From Rina Sawayama to beaadoobee, Asian artists are making waves in music, finding further audiences through the power of TikTok and social media. The past few years have brought an onslaught of recognition for Asian musicians in Western music — and we’re totally here for it.
Many Asians who grew up in a country where they were considered a minority probably understand the struggle of trying to find representation. Even New York Times bestseller and recent Grammy nominee Michelle Zauner, of Japanese Breakfast, described in her memoir Crying in H-Mart the profound inspiration she felt from the representation she found in Yeah Yeah Yeahs frontwoman Karen O (also of South Korean descent).
It’s a moment many Asian Americans like myself experience. Whether it was watching Mulan for the first time or finding out that Kehlani is part Filipino, there’s a sense of pride, a feeling of “we made it.” And no matter how many Asian actors land a role or musicians reach new heights of fame, that feeling never gets old.
Much like Zauner, growing up, I always sought out faces and experiences that resembled mine in music — and still to this day. It’s not only that there are more Asian artists making their way onto the scene, it’s also that their ethnicity is not being talked over as much as before.
The “perpetual foreigner” stereotype has permeated through Western society in many forms, appearing in instances such as Japanese internment during World War II to the latest COVID-19-driven spate of anti-Asian hate crimes. The perception that people of Asian descent in America, Canada, the UK, and beyond aren’t truly American, Canadian, or British because they don’t fit into the majority has silenced and hidden many for generations.
But things are looking up. More artists than ever are embracing their identities, weaving them into their music, and showing the next generation that success is possible for people that look like them.
So how many Asian artists made it into your Spotify Wrapped this year? How many were in your top 100 songs of 2021? As we enter the new year, you can incorporate these artists into your listening. There’s something for everyone.
Here are 14 Asian artists you should add to your 2022 playlist.
1. Rina Sawayama
If you’re a Rina Sawayama fan, it’s hard to believe there are still people who haven’t heard of her yet.
The Japanese-British pop star has collaborated with Elton John and Lady Gaga, and recently got the BRIT Awards to change their eligibility rules after she was excluded from nominations in 2020 for not holding British citizenship. Sawayama is shaking things up on the music scene, from pop-rock ballads like “Dynasty,” which tells the story of her struggle with "intergenerational pain," to the upbeat R&B-pop song “Cherry,” which details her pansexual awakening. Sawayama is a must-listen.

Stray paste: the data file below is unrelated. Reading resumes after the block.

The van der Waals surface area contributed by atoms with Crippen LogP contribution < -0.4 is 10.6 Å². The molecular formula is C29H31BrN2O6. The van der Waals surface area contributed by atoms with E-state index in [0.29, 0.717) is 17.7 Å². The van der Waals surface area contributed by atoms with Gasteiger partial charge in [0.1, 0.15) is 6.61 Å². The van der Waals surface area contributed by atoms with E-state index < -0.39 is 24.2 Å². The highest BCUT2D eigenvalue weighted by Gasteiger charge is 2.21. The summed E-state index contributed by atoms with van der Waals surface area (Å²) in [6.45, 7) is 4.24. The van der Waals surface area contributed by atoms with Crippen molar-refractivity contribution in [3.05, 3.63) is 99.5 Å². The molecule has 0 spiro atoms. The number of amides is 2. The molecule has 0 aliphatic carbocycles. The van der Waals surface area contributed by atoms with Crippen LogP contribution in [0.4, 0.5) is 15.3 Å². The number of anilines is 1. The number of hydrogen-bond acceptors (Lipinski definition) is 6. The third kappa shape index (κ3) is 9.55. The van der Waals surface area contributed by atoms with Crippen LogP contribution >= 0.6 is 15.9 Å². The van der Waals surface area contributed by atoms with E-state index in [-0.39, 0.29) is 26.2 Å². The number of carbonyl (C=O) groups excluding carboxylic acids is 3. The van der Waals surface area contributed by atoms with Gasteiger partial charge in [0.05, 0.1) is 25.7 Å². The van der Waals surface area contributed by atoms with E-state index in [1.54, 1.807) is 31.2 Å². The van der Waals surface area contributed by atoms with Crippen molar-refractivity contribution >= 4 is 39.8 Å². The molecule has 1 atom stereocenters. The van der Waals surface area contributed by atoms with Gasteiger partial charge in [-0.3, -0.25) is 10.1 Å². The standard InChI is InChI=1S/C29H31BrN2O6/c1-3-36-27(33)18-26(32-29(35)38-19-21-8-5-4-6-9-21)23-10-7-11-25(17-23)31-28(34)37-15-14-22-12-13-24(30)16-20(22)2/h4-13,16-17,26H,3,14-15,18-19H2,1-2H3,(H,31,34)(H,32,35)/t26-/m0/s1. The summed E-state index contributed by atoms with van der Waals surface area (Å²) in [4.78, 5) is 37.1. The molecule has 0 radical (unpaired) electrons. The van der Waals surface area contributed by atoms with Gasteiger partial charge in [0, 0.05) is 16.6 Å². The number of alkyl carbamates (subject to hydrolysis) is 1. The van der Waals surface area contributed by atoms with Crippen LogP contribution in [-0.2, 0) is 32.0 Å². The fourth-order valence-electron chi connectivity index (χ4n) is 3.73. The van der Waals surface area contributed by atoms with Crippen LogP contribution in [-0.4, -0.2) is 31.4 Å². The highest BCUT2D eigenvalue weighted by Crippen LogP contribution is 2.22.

2. Thao & The Get Down Stay Down
Fronted by Thao Nguyen, a Vietnamese-American singer and guitarist, Thao & The Get Down Stay Down mix folk and alternative rock for a unique sound of heritage and upbringing. Though Nguyen has now found inspiration through her background, the 37-year-old was not always comfortable with expressing her identity.
“I had never addressed it in my work because I had never addressed it in my life,” said Nguyen to the New York Times.
With the latest release of the album Temple, it’s clear that Nguyen is ready to let go of those past inhibitions. Nguyen, who grew up in Virginia, writes of the fall of Saigon, which brought her parents to Virginia seeking refuge, in the titular, beat-laden rock song “Temple."
Although the band dissolved in October, Nguyen is embarking on solo pursuits, and we can’t wait to see what she does next.
3. Vardaan Arora
Vardaan Arora, an Indian actor and musician based in New York, is smashing stereotypes and breaking down barriers for Asian LGBTQ+ artists. Arora points to pop icons like Shakira and Britney Spears as childhood inspirations but describes feeling disconnected from them growing up in India.
“I didn’t have a lot of Indian influences, but it’s a huge part of my identity. I feel like subconsciously, I’m influenced by how I grew up, even if I’m not trying to actively put it into my music,” he said to Gay Times.
Arora feels that many queer artists of color don't get the recognition they deserve. So add a few of his songs to your queue this year — if you’re a pop fan, you’ll love the synthy beat of his song “Rare.”
4. Luna Li
Toronto-based Luna Li offers a smooth combination of dreamy rock and bedroom pop to the mix with songs inspired by nature and self-love. The singer and guitarist is making a name for herself, landing opening gigs with musicians and groups she’s looked up to, like Mitski and Japanese Breakfast. If you’re looking for a gentle upbeat jam for your playlist, check out her latest single “Cherry Pit.” On and off stage, Li captures our feelings wistfully.
“I especially want young girls and young Asian girls to feel seen and heard,” said Li to i-D Magazine. “Representation is super important to me. Growing up, I never saw people who looked like me playing in bands or taking space onstage.”